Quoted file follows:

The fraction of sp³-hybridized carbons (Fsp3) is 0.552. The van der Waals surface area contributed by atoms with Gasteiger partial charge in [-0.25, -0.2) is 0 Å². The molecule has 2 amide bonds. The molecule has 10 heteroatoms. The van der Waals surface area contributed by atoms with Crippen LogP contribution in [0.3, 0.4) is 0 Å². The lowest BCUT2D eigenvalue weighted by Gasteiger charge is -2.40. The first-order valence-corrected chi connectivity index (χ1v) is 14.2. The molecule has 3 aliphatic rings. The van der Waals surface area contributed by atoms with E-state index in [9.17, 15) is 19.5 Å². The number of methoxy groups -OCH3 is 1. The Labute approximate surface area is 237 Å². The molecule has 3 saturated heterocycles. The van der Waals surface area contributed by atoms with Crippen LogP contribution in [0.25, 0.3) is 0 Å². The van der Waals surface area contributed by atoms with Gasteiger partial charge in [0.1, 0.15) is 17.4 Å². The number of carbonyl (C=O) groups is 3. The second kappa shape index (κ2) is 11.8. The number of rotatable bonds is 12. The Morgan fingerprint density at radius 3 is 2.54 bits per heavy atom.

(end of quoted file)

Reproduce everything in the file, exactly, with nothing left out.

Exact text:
The fraction of sp³-hybridized carbons (Fsp3) is 0.552. The van der Waals surface area contributed by atoms with Gasteiger partial charge in [-0.25, -0.2) is 0 Å². The molecule has 2 amide bonds. The molecule has 10 heteroatoms. The van der Waals surface area contributed by atoms with Crippen LogP contribution in [0.3, 0.4) is 0 Å². The lowest BCUT2D eigenvalue weighted by Gasteiger charge is -2.40. The first-order valence-corrected chi connectivity index (χ1v) is 14.2. The molecule has 3 aliphatic rings. The van der Waals surface area contributed by atoms with E-state index in [9.17, 15) is 19.5 Å². The number of methoxy groups -OCH3 is 1. The Labute approximate surface area is 237 Å². The molecule has 3 saturated heterocycles. The van der Waals surface area contributed by atoms with Crippen LogP contribution in [0.25, 0.3) is 0 Å². The van der Waals surface area contributed by atoms with Gasteiger partial charge in [0.1, 0.15) is 17.4 Å². The number of carbonyl (C=O) groups is 3. The second kappa shape index (κ2) is 11.8. The number of rotatable bonds is 12. The Morgan fingerprint density at radius 3 is 2.54 bits per heavy atom.